“By pursuing its mandate of price stability, the central bank contributes over time to reducing inequality of income (…). The continuous decline, over the longer term, has helped to preserve the purchasing power of the poorest members of society. The question arises regularly with the accommodative monetary policy in place since the crisis of 2007. This policy has helped to reduce inequalities of income mainly by increasing employment (…). From 2013 to 2019, the Eurozone created more than 11 million jobs, 3 million as a result of the effects of monetary policy. In times of recession, like during the Covid crisis, moreover, monetary policy averted the loss of many jobs. Conversely, the reduction in income on savings affected the wealthiest members of society the most”, the authors point out, although they seem to have forgotten, in their pro domo argument, that the “wealthiest members of society” were more affected by the overall highly favourable fluctuation in stock exchange rates than by earnings on their savings. However, they acknowledge that the “drop in interest rates is one of the factors in the increase in the prices of real estate and shares, which has increased inequalities”, but note that “this increase in real estate prices benefits all homeowners, who represent more than half of all Eurozone households”. The poorer half? (OJ)
Association Europe-Finances-Régulations. Les nouvelles doctrines des banques centrales (available in French only). Revue d’économie financière edition no 144. Q4 2021. ISBN: 978-2-3764-7060-1. 308 pages. €32,00
Vers une guerre des normes ?
“The recourse to lawfare is standing out as a growing tendency in international relations, which will only increase further in the short to medium terms”, Amélie Férey writes in a study identifying the various axes of the manipulation of standards and international law by State players with a view to establishing, maintaining or reversing a power balance in order to coerce rivals (our translation throughout).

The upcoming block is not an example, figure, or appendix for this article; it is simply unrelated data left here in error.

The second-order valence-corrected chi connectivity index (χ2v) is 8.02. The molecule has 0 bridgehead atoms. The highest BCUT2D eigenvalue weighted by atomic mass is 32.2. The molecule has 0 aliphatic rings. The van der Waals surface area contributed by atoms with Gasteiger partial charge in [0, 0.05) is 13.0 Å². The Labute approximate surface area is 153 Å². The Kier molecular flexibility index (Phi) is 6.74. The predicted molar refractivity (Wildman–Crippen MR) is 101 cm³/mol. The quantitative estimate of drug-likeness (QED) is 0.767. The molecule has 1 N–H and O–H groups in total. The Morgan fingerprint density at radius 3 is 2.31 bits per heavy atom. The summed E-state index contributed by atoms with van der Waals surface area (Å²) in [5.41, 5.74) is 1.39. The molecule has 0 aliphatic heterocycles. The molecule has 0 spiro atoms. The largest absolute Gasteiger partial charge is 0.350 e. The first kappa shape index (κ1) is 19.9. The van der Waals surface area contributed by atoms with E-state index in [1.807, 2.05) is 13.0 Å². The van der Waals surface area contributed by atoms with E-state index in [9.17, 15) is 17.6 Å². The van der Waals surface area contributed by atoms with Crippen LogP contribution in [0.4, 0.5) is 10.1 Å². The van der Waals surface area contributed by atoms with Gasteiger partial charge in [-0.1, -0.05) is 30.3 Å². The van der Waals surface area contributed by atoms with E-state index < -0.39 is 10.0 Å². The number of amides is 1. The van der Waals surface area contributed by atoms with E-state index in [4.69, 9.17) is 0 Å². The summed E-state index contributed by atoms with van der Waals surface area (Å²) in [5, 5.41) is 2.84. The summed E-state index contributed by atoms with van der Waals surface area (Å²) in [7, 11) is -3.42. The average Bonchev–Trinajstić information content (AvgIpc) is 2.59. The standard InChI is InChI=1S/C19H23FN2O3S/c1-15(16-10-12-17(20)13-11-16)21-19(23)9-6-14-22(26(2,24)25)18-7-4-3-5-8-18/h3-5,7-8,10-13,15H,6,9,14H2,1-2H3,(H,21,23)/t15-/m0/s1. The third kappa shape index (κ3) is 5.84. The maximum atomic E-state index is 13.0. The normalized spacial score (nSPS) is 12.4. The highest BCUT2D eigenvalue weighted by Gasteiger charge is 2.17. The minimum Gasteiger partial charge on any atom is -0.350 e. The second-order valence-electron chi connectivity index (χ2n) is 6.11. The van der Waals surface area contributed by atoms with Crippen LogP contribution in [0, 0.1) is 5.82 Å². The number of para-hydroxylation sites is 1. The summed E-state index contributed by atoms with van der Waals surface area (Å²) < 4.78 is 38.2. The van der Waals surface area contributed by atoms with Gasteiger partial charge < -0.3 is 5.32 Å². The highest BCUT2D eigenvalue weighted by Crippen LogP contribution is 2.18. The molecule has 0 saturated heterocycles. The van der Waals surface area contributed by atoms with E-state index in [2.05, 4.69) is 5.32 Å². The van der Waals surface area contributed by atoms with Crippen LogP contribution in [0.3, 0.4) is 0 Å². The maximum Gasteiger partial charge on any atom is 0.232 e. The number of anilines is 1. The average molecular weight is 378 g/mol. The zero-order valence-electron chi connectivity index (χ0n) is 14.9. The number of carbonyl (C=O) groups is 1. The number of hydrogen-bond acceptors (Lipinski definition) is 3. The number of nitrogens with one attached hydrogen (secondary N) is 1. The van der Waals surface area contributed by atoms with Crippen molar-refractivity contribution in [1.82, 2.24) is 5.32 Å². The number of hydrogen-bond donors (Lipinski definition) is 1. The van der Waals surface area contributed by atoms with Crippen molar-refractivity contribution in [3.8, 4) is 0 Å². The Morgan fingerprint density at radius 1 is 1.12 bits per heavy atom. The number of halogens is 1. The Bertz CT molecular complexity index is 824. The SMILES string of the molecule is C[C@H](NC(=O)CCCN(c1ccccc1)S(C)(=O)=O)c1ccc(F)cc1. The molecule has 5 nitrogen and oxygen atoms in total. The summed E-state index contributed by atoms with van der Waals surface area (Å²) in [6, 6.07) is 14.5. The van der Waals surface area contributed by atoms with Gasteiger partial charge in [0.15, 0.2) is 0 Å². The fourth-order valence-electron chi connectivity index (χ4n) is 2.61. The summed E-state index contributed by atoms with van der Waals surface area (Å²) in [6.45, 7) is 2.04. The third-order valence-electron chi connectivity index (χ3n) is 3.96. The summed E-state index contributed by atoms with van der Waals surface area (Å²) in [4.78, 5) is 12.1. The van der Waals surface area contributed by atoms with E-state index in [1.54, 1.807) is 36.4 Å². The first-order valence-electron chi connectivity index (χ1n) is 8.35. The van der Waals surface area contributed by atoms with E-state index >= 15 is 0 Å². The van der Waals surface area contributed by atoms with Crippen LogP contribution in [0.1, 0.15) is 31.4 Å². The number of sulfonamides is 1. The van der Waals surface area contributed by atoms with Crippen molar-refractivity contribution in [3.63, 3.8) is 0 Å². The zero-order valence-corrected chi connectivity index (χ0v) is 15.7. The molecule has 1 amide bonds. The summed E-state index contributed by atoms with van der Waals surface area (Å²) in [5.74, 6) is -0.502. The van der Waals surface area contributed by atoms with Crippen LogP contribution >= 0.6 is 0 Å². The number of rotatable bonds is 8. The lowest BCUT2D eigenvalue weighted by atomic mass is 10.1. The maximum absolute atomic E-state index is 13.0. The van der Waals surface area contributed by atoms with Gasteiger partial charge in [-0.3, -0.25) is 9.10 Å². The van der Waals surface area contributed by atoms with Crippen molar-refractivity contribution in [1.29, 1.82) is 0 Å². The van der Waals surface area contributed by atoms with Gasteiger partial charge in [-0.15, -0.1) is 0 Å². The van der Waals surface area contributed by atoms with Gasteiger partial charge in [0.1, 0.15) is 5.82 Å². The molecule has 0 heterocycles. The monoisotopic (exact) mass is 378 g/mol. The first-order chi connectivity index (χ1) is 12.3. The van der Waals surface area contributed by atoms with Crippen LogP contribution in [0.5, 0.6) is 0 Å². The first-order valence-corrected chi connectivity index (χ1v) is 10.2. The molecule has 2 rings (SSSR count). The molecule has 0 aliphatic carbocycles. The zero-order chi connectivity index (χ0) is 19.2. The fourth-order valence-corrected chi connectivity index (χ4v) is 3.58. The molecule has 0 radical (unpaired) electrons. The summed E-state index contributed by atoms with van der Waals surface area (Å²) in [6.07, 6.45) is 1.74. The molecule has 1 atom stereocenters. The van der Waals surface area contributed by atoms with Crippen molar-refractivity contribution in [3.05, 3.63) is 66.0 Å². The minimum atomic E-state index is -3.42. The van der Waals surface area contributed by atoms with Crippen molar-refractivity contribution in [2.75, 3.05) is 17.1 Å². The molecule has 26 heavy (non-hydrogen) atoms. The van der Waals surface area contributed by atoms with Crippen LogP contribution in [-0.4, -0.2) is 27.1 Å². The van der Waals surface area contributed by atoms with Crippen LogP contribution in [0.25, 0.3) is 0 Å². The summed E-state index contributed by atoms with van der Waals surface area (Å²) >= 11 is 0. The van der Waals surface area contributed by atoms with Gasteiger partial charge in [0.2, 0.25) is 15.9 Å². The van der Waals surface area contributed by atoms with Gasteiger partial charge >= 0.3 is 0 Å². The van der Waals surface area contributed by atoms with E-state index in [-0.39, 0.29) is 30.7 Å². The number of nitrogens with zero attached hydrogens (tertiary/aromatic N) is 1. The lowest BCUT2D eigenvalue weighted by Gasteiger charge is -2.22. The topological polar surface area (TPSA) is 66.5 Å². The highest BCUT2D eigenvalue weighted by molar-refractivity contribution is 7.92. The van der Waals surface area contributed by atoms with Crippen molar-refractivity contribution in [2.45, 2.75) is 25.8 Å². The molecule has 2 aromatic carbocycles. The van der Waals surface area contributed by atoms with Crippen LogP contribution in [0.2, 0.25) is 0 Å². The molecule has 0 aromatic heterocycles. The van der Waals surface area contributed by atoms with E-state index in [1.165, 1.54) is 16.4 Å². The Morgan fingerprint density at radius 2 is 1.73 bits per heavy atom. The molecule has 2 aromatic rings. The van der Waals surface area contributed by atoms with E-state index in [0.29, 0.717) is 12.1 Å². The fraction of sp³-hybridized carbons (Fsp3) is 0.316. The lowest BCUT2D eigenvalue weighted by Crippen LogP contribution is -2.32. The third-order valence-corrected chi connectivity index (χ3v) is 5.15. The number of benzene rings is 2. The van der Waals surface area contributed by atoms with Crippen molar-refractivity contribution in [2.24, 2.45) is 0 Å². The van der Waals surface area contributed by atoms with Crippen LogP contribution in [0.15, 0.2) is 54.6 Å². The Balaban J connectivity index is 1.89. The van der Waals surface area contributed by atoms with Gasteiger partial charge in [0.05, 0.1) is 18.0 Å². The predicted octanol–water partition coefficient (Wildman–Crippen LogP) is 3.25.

Lawfare can take the guise of the reinterpretation of a principle of law in favour of one or more actors of strategic competition. The author points out that Turkey uses this method in its attempts to modify exclusive economic zones in the Mediterranean. The same applies to Chinese demands on the China Sea. A second category of lawfare consists of issuing new standards by means of legal lobbying deployed to benefit a power strategy. “The current controversy over the regulation of cyberspace provides an illustration of the strategies used by states, which can circumnavigate the collective mechanisms of international discussions”, Férey stresses, going on to explain that “the United States, for instance, proposed an interpretative guide of the law on armed conflict in cyberspace, known as the Tallinn Manual, which aims to counter the position shared by Russia and China, which consider that international humanitarian law should not apply in this new conflict space. Conversely, China is using its influence within international organisations to promote an Internet architecture that corresponds to its own interests, for instance in the framework of the International Telecommunications Union”. The practice consists of using national or international courts to limit the freedom of action of a given party. Under this heading, the author includes the use by the Palestinian Authority of the various legal mechanisms available to it to force Israel to comply with international law, the extra-territorial application of American law, the imprisonment of a French executive employed by Alstom in the United States or the legal offensive being pursued by the United States against the Chinese company Huawei. The fourth and final category concerns reputational effects. “As elements to build or destroy legitimacy, the law is an extremely influential tool”, Férey observes, adding that “accusing a power of flouting international law, even in the absence of proof, may for instance undermine the legitimacy of a military operation underway or cast doubt over foreign policy position”. (OJ)